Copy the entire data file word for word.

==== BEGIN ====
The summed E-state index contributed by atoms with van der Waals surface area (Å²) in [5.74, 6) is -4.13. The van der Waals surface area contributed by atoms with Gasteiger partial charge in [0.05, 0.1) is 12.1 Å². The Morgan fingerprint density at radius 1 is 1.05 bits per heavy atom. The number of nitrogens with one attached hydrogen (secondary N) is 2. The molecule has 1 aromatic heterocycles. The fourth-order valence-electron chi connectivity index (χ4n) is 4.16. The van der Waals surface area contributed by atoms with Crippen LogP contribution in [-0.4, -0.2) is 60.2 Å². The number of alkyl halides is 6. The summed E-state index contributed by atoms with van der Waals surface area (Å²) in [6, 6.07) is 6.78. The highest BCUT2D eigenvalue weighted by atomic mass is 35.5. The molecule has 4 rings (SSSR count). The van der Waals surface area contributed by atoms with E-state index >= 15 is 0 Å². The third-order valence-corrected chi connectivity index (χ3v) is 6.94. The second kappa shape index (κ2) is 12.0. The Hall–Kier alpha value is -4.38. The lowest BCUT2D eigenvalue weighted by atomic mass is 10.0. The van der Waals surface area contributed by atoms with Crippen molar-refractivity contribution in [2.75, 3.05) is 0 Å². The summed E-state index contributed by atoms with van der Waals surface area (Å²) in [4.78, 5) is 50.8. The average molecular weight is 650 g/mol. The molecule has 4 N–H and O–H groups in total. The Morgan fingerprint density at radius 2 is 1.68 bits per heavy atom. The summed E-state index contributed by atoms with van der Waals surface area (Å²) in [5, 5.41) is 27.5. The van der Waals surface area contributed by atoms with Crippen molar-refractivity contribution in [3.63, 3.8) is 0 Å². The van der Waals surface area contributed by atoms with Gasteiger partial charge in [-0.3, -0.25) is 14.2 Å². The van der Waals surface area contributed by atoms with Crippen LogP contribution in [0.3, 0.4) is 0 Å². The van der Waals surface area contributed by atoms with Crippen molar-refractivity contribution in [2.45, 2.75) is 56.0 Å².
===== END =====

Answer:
The summed E-state index contributed by atoms with van der Waals surface area (Å²) in [5.74, 6) is -4.13. The van der Waals surface area contributed by atoms with Gasteiger partial charge in [0.05, 0.1) is 12.1 Å². The Morgan fingerprint density at radius 1 is 1.05 bits per heavy atom. The number of nitrogens with one attached hydrogen (secondary N) is 2. The molecule has 1 aromatic heterocycles. The fourth-order valence-electron chi connectivity index (χ4n) is 4.16. The van der Waals surface area contributed by atoms with Crippen LogP contribution in [-0.4, -0.2) is 60.2 Å². The number of alkyl halides is 6. The summed E-state index contributed by atoms with van der Waals surface area (Å²) in [6, 6.07) is 6.78. The highest BCUT2D eigenvalue weighted by atomic mass is 35.5. The molecule has 4 rings (SSSR count). The van der Waals surface area contributed by atoms with E-state index >= 15 is 0 Å². The third-order valence-corrected chi connectivity index (χ3v) is 6.94. The second kappa shape index (κ2) is 12.0. The Hall–Kier alpha value is -4.38. The lowest BCUT2D eigenvalue weighted by atomic mass is 10.0. The van der Waals surface area contributed by atoms with Crippen molar-refractivity contribution in [2.75, 3.05) is 0 Å². The summed E-state index contributed by atoms with van der Waals surface area (Å²) in [4.78, 5) is 50.8. The average molecular weight is 650 g/mol. The molecule has 4 N–H and O–H groups in total. The Morgan fingerprint density at radius 2 is 1.68 bits per heavy atom. The summed E-state index contributed by atoms with van der Waals surface area (Å²) in [5, 5.41) is 27.5. The van der Waals surface area contributed by atoms with Crippen molar-refractivity contribution in [3.63, 3.8) is 0 Å². The van der Waals surface area contributed by atoms with Gasteiger partial charge in [-0.3, -0.25) is 14.2 Å². The van der Waals surface area contributed by atoms with Crippen LogP contribution in [0.3, 0.4) is 0 Å². The van der Waals surface area contributed by atoms with Crippen molar-refractivity contribution in [2.45, 2.75) is 56.0 Å².